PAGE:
Guilloteau's team carried out the first ever direct measurements of the relatively large grains of dust in the Flying Saucer (measuring approximately one millimeter across), located around 15 billion kilometers (9 billion miles) from the star and found they had settled to a low temperature of -266 degrees Celsius - that's only 7 degrees above absolute zero. These grains will eventually go on to form planets as the system matures, but current theoretical models predict this dust should be at least 10 to 15 degrees (−258 to −253 degrees Celsius) above absolute zero. Although still cold, in the field of planetary formation models, this discrepancy is huge.
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"To work out the impact of this discovery on disc structure, we have to find what plausible dust properties can result in such low temperatures," said co-author Emmanuel di Folco, also of Laboratoire d'Astrophysique de Bordeaux. "We have a few ideas - for example the temperature may depend on grain size, with the bigger grains cooler than the smaller ones. But it is too early to be sure."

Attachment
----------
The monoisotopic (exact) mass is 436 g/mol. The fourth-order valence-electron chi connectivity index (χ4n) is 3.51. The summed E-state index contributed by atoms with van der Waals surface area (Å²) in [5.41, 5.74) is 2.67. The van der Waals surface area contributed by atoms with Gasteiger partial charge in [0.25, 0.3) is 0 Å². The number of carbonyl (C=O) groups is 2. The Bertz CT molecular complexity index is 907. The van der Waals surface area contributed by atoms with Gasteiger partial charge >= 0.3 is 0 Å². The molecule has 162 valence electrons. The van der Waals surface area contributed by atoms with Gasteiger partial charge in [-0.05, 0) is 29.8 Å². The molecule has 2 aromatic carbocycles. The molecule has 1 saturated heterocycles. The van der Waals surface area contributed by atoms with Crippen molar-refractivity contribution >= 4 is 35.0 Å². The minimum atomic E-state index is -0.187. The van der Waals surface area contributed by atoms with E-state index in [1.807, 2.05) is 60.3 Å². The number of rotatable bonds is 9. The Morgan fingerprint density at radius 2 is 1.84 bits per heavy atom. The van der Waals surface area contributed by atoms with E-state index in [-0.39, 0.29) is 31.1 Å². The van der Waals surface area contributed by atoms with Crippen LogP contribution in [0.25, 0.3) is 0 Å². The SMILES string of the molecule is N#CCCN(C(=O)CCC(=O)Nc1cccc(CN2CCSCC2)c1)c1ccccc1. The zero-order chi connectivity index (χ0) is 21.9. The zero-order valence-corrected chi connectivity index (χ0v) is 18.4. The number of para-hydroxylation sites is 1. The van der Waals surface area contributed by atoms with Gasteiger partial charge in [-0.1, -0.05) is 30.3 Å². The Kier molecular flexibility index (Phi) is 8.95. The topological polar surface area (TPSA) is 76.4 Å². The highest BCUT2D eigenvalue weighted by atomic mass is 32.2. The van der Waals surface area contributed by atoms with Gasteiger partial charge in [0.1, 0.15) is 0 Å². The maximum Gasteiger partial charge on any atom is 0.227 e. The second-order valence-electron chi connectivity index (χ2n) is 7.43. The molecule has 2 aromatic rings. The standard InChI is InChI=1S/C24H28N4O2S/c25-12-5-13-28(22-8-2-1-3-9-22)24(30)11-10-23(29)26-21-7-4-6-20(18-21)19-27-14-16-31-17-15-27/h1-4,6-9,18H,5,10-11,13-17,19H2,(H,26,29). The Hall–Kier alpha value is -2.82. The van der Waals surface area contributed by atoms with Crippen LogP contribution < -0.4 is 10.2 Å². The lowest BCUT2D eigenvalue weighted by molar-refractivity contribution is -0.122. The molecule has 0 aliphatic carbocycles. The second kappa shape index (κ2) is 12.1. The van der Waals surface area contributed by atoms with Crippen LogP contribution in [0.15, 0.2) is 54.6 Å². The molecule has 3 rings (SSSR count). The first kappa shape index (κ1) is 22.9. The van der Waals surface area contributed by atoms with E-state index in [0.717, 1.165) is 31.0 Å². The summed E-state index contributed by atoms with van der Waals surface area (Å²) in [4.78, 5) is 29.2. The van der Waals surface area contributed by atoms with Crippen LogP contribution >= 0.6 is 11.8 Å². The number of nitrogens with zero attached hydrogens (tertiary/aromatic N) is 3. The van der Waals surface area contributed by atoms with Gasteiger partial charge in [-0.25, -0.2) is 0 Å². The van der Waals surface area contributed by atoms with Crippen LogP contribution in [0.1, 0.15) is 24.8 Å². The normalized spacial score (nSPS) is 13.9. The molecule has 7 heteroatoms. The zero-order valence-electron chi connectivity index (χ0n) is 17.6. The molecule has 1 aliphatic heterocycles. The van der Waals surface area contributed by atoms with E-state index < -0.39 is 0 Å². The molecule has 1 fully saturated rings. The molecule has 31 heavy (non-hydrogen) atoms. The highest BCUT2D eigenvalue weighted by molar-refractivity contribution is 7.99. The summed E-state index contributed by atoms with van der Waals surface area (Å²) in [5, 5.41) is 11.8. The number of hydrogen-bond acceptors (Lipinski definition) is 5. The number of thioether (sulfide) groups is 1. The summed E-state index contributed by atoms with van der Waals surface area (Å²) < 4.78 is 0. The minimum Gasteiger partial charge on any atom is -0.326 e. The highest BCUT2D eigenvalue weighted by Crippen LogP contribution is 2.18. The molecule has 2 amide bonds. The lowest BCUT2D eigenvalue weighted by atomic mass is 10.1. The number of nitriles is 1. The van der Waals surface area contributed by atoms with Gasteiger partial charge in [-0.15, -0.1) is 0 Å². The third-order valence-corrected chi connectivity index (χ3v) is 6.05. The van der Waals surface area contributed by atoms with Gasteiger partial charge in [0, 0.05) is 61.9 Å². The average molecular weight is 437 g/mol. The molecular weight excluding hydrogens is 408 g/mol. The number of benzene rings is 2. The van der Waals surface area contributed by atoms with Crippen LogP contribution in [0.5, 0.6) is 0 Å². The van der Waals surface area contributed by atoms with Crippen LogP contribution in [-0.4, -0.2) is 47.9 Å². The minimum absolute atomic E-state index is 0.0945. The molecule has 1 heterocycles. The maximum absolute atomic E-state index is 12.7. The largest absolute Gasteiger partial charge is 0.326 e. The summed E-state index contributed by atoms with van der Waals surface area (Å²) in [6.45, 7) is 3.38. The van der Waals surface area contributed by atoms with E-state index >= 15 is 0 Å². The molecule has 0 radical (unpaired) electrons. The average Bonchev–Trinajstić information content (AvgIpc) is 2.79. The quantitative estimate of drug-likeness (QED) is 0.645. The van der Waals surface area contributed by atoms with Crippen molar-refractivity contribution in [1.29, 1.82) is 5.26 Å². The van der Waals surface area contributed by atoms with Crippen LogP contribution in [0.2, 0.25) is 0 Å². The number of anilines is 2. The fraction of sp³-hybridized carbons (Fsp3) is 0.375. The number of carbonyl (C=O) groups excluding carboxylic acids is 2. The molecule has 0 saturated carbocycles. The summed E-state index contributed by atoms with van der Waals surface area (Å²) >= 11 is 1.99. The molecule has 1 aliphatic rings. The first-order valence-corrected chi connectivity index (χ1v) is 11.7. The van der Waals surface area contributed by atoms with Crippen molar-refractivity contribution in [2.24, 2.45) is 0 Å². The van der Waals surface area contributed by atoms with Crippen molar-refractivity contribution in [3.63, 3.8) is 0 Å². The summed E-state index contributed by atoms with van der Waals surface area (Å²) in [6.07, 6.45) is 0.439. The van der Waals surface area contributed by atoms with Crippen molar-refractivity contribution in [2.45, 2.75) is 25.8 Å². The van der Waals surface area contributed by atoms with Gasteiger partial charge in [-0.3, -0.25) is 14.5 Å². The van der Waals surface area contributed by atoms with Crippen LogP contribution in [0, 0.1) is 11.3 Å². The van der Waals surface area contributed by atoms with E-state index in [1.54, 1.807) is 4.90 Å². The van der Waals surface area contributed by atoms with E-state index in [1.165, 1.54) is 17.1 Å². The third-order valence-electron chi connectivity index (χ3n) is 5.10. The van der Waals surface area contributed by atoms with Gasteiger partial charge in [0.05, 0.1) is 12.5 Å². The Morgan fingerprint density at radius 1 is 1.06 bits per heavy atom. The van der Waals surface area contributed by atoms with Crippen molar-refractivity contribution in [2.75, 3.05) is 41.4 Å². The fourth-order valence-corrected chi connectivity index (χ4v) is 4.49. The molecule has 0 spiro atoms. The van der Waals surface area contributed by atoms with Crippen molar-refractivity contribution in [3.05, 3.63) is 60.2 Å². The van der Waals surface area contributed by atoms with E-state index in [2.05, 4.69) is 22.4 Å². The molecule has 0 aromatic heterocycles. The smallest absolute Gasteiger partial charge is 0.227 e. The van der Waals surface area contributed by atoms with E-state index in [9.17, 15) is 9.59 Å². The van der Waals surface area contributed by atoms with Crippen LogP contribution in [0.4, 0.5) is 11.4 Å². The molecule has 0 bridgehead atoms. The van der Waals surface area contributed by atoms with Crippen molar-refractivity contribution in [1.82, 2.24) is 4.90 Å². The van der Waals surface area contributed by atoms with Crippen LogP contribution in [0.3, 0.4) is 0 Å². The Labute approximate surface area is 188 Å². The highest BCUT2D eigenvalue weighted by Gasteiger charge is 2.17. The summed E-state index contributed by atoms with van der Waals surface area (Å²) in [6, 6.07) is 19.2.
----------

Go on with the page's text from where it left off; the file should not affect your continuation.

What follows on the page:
This may sound like a minor complication in the field of planetary science, but the temperature of the dust in protoplanetary disks can greatly impact the size and developmental characteristics of the planets that eventually form. Cooler dust, for example, could allow larger planets to coalesce closer to their parent star in compact protoplanetary disks.
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Now we need more studies of more protoplanetary disks to see if this temperature versus particle size trend is typical for planet-forming systems, hopefully adding more detail to planet formation models.